Summarizing, a large variety of data, techniques and analyses have been used to identify agingbiomarkers and -clocks in humans. However, these analyses also showed a pronounced variability and difficulties in replicability. Indeed, a recent analysis70 of gene expression, plasma protein, blood metabolite, blood cytokine, microbiome and clinical marker data71,72, showed that individual age slopes diverged among the participants over the longitudinal measurement time and subsequently that individuals have different molecular aging pattern, called ageotypes73. Moreover, a recent 10-year longitudinal study74 showed that individuals are more similar to themselves than to others with the same age and a twin study75 demonstrated that the global effect of age in gene expression is small. These interindividual differences are even more pronounced between different ethnicities and sex19,76 and show that it is still difficult to pinpoint biomarkers for aging in humans.
C. elegans aging clocks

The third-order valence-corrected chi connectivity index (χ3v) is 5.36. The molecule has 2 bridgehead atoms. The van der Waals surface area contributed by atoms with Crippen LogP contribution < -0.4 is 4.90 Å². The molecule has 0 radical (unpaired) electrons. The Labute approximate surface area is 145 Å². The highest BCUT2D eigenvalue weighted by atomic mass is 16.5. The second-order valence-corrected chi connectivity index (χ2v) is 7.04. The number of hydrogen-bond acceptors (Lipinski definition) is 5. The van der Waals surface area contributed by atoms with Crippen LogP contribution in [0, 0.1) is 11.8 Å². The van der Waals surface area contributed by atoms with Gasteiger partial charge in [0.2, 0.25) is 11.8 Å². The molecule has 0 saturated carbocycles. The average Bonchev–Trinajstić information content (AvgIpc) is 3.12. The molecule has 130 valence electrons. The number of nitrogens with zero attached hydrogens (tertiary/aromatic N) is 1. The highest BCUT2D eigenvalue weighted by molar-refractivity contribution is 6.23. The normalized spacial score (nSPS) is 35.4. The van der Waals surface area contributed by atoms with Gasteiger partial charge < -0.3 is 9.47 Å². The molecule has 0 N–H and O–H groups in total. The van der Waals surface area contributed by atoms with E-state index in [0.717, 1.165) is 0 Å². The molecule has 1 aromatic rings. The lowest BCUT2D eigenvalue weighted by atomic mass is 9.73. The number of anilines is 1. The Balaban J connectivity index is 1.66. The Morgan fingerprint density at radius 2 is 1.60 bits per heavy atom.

Model organisms, instead, can give a more controllable view on the aging process and biomarker discovery and several studies have been conducted in mice and rats3,27,65,77–79 and similarities between model organism and human aging have been described80–82. C. elegans has revolutionized the aging field and has vast advantages as a model organism83–87. Even isogenic nematodes in precisely controlled homogenous environments have surprisingly diverse lifespans, however, the underlying causes are still not completely understood88. Several predictive biomarkers of C. elegans aging have been described89–92 and the measurements of physiological processes, such as movement, pharyngeal pumping and reproduction have been used to predict lifespan93 and the age with an RMSE of 1.7 days94. A first transcriptomic clock of C. elegans aging using microarray data of 104 single wildtype worms predicted the chronological age with 71% accuracy95. When the prediction was based on modular genetic subnetworks inferred from microarray data with support vector regression, the age of sterile fer-15 mutants at 4 timepoints was predicted with an r2 of 0.91. The same approach on the 104 individual N2 wildtype worms yielded an r2 of 0.77 indicating that for microarray data subnetworks of genes result in better prediction compared to single gene predictors, likely due to the noisiness of the datatype96. Although the accuracy of this model is reasonable, it is limited by the fact, that no lifespanaffecting genotypes or treatments were tested and that the validation dataset, although tested on single worms, resulted in an increased prediction error. Recently, an initial age prediction based on microarray data predicted 60 RNA-seq samples with a Pearson correlation of 0.54 and was improved to an r of 0.86 when the chronological age was rescaled by the median lifespan of the corresponding sample97. Even though this model instead of chronological age predicted the biological age of a variety of C. elegans genotypes, it is limited by the accuracy of the prediction. Moreover, the biological age is not reported in days, but as a variable with values between 0 and ~2.5, which makes it harder to interpret.